IBM bringing its skin-cancer computer vision system to hospitals

IBM says it has developed a machine learning system that identified images of skin cancer with better than 95 percent accuracy in experiments, and it’s now teaming up with doctors to see how it can help them do the same. On Wednesday, the company announced a partnership with Memorial Sloan Kettering — one of IBM’s early partners on its Watson system — to research the computer vision technology might be applied in medical settings.

According to one study, cited in the IBM infographic below, diagnostic accuracy for skin cancer today is estimated at between 75 percent and 84 percent even with computer assistance. If IBM’s research results hold up in the real world, they would constitute a significant improvement.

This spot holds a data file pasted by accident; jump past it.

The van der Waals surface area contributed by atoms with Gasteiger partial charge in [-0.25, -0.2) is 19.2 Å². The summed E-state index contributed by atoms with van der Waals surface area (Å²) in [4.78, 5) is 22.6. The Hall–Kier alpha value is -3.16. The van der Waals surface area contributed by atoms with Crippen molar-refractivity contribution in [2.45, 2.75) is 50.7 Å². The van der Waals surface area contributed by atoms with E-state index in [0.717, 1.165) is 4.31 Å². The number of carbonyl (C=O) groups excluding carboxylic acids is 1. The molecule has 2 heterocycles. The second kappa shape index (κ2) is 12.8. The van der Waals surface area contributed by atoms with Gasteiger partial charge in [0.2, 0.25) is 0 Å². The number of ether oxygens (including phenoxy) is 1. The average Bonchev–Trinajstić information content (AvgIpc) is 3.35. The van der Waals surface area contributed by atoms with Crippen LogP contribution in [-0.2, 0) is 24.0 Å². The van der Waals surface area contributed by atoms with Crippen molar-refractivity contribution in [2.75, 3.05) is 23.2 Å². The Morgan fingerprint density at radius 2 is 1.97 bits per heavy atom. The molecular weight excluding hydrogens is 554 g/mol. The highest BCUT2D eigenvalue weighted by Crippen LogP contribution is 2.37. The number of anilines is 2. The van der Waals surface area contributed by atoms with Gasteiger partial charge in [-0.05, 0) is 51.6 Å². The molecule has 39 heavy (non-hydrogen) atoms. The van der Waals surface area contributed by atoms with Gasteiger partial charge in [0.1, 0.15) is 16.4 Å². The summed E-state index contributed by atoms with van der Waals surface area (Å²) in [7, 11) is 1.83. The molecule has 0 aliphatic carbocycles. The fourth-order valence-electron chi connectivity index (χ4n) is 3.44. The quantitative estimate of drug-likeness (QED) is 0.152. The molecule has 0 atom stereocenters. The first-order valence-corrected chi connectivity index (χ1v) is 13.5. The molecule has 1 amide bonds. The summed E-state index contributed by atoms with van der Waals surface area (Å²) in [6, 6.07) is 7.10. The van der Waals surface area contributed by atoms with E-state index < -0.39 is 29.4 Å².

As noted above, the skin cancer research is not IBM’s first foray into applying machine learning and artificial intelligence techniques — which it prefers to call cognitive computing — in the health care setting. In fact, the company announced earlier this week a partnership with the Department of Veterans’ Affairs to investigate the utility of the IBM Watson system for analyzing medical records.

And [company]IBM[/company] is certainly not the first institution to think about how advances in computer vision could be used to diagnose disease. Two startups — Enlitic and Butterfly Network — recently launched with the goal of improving diagnostics using deep learning algorithms, and the application of machine learning to medical imagery has been, and continues to be, the subject of numerous academic studies.

We will be discussing the state of the art in machine learning, and computer vision specifically, at our Structure Data conference in March with speakers from IBM, Facebook, Yahoo, Stanford and Qualcomm, among others.